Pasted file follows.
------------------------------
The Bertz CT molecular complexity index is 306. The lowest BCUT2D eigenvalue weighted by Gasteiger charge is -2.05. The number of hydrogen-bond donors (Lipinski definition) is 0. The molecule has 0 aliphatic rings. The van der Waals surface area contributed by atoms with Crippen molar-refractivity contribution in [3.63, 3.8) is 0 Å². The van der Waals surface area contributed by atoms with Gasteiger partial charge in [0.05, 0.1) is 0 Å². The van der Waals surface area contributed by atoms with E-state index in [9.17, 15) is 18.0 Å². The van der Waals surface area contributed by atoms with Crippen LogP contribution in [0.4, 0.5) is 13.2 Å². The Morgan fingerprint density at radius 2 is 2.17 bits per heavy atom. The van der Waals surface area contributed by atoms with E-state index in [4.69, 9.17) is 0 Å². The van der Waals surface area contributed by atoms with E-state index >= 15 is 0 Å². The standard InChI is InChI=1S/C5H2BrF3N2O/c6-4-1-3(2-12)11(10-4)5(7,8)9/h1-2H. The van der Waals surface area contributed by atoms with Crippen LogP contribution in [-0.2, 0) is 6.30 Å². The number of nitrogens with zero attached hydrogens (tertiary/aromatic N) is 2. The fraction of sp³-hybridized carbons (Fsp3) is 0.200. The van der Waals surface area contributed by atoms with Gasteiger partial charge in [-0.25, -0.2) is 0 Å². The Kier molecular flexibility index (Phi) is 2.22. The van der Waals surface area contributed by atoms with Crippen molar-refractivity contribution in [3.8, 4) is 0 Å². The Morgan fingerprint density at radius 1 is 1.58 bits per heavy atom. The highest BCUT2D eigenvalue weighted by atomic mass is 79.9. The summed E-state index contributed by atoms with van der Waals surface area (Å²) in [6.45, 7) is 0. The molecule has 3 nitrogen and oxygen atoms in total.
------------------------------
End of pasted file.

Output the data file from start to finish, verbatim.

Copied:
The Bertz CT molecular complexity index is 306. The lowest BCUT2D eigenvalue weighted by Gasteiger charge is -2.05. The number of hydrogen-bond donors (Lipinski definition) is 0. The molecule has 0 aliphatic rings. The van der Waals surface area contributed by atoms with Crippen molar-refractivity contribution in [3.63, 3.8) is 0 Å². The van der Waals surface area contributed by atoms with Gasteiger partial charge in [0.05, 0.1) is 0 Å². The van der Waals surface area contributed by atoms with E-state index in [9.17, 15) is 18.0 Å². The van der Waals surface area contributed by atoms with Crippen LogP contribution in [0.4, 0.5) is 13.2 Å². The Morgan fingerprint density at radius 2 is 2.17 bits per heavy atom. The van der Waals surface area contributed by atoms with E-state index in [4.69, 9.17) is 0 Å². The van der Waals surface area contributed by atoms with E-state index >= 15 is 0 Å². The standard InChI is InChI=1S/C5H2BrF3N2O/c6-4-1-3(2-12)11(10-4)5(7,8)9/h1-2H. The van der Waals surface area contributed by atoms with Crippen LogP contribution in [-0.2, 0) is 6.30 Å². The number of nitrogens with zero attached hydrogens (tertiary/aromatic N) is 2. The fraction of sp³-hybridized carbons (Fsp3) is 0.200. The van der Waals surface area contributed by atoms with Gasteiger partial charge in [-0.25, -0.2) is 0 Å². The Kier molecular flexibility index (Phi) is 2.22. The van der Waals surface area contributed by atoms with Crippen molar-refractivity contribution in [3.8, 4) is 0 Å². The Morgan fingerprint density at radius 1 is 1.58 bits per heavy atom. The highest BCUT2D eigenvalue weighted by atomic mass is 79.9. The summed E-state index contributed by atoms with van der Waals surface area (Å²) in [6.45, 7) is 0. The molecule has 3 nitrogen and oxygen atoms in total.